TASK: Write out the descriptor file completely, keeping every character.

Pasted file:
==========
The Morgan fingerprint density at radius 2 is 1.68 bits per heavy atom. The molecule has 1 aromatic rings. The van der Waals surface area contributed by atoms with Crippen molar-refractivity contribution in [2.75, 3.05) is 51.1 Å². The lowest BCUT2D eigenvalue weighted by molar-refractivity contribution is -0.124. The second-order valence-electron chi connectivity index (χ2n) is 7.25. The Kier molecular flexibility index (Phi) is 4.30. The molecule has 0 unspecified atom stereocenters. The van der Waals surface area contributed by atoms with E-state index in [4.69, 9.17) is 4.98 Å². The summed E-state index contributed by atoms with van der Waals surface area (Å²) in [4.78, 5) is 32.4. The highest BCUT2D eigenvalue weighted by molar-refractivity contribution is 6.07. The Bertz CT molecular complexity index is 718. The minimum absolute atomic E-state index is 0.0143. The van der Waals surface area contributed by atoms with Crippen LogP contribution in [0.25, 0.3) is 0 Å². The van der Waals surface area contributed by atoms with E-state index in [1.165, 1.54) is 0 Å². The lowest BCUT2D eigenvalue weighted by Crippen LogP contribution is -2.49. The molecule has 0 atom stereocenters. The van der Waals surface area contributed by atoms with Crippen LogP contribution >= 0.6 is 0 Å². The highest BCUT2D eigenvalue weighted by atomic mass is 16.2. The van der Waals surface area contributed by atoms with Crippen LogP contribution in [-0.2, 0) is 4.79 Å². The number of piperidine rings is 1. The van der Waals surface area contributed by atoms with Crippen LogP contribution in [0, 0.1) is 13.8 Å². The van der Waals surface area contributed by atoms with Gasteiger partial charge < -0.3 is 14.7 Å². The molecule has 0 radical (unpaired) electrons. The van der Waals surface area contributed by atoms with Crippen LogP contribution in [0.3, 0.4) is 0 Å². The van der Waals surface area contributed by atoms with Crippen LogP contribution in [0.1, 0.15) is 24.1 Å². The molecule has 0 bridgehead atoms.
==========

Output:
The Morgan fingerprint density at radius 2 is 1.68 bits per heavy atom. The molecule has 1 aromatic rings. The van der Waals surface area contributed by atoms with Crippen molar-refractivity contribution in [2.75, 3.05) is 51.1 Å². The lowest BCUT2D eigenvalue weighted by molar-refractivity contribution is -0.124. The second-order valence-electron chi connectivity index (χ2n) is 7.25. The Kier molecular flexibility index (Phi) is 4.30. The molecule has 0 unspecified atom stereocenters. The van der Waals surface area contributed by atoms with E-state index in [4.69, 9.17) is 4.98 Å². The summed E-state index contributed by atoms with van der Waals surface area (Å²) in [4.78, 5) is 32.4. The highest BCUT2D eigenvalue weighted by molar-refractivity contribution is 6.07. The Bertz CT molecular complexity index is 718. The minimum absolute atomic E-state index is 0.0143. The van der Waals surface area contributed by atoms with Crippen LogP contribution in [0.25, 0.3) is 0 Å². The van der Waals surface area contributed by atoms with E-state index in [1.165, 1.54) is 0 Å². The lowest BCUT2D eigenvalue weighted by Crippen LogP contribution is -2.49. The molecule has 0 atom stereocenters. The van der Waals surface area contributed by atoms with Crippen LogP contribution >= 0.6 is 0 Å². The highest BCUT2D eigenvalue weighted by atomic mass is 16.2. The van der Waals surface area contributed by atoms with Crippen LogP contribution in [-0.2, 0) is 4.79 Å². The number of piperidine rings is 1. The van der Waals surface area contributed by atoms with Crippen LogP contribution in [0, 0.1) is 13.8 Å². The van der Waals surface area contributed by atoms with Gasteiger partial charge < -0.3 is 14.7 Å². The molecule has 0 radical (unpaired) electrons. The van der Waals surface area contributed by atoms with Crippen LogP contribution in [0.3, 0.4) is 0 Å². The van der Waals surface area contributed by atoms with Crippen LogP contribution in [0.1, 0.15) is 24.1 Å². The molecule has 0 bridgehead atoms.